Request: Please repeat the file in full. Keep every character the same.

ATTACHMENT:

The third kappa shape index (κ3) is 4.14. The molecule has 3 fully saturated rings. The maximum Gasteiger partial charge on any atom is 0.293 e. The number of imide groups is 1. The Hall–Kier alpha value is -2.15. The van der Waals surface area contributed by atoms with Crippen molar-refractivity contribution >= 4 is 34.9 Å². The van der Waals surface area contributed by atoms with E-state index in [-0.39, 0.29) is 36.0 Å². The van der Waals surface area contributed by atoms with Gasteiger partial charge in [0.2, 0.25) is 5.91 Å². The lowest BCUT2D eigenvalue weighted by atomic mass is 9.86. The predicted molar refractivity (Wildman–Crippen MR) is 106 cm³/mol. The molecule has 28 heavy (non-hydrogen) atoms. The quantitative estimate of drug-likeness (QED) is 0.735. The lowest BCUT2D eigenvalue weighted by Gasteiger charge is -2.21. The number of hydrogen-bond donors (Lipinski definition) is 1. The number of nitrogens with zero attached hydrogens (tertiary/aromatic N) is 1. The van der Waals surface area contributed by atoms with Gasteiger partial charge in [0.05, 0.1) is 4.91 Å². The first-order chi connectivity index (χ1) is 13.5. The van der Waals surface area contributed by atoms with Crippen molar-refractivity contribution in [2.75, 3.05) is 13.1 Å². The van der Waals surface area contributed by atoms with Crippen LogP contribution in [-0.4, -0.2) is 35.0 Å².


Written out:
The third kappa shape index (κ3) is 4.14. The molecule has 3 fully saturated rings. The maximum Gasteiger partial charge on any atom is 0.293 e. The number of imide groups is 1. The Hall–Kier alpha value is -2.15. The van der Waals surface area contributed by atoms with Crippen molar-refractivity contribution >= 4 is 34.9 Å². The van der Waals surface area contributed by atoms with E-state index in [-0.39, 0.29) is 36.0 Å². The van der Waals surface area contributed by atoms with Gasteiger partial charge in [0.2, 0.25) is 5.91 Å². The lowest BCUT2D eigenvalue weighted by atomic mass is 9.86. The predicted molar refractivity (Wildman–Crippen MR) is 106 cm³/mol. The molecule has 28 heavy (non-hydrogen) atoms. The quantitative estimate of drug-likeness (QED) is 0.735. The lowest BCUT2D eigenvalue weighted by Gasteiger charge is -2.21. The number of hydrogen-bond donors (Lipinski definition) is 1. The number of nitrogens with zero attached hydrogens (tertiary/aromatic N) is 1. The van der Waals surface area contributed by atoms with Gasteiger partial charge in [0.05, 0.1) is 4.91 Å². The first-order chi connectivity index (χ1) is 13.5. The van der Waals surface area contributed by atoms with Crippen molar-refractivity contribution in [2.75, 3.05) is 13.1 Å². The van der Waals surface area contributed by atoms with Crippen LogP contribution in [-0.4, -0.2) is 35.0 Å².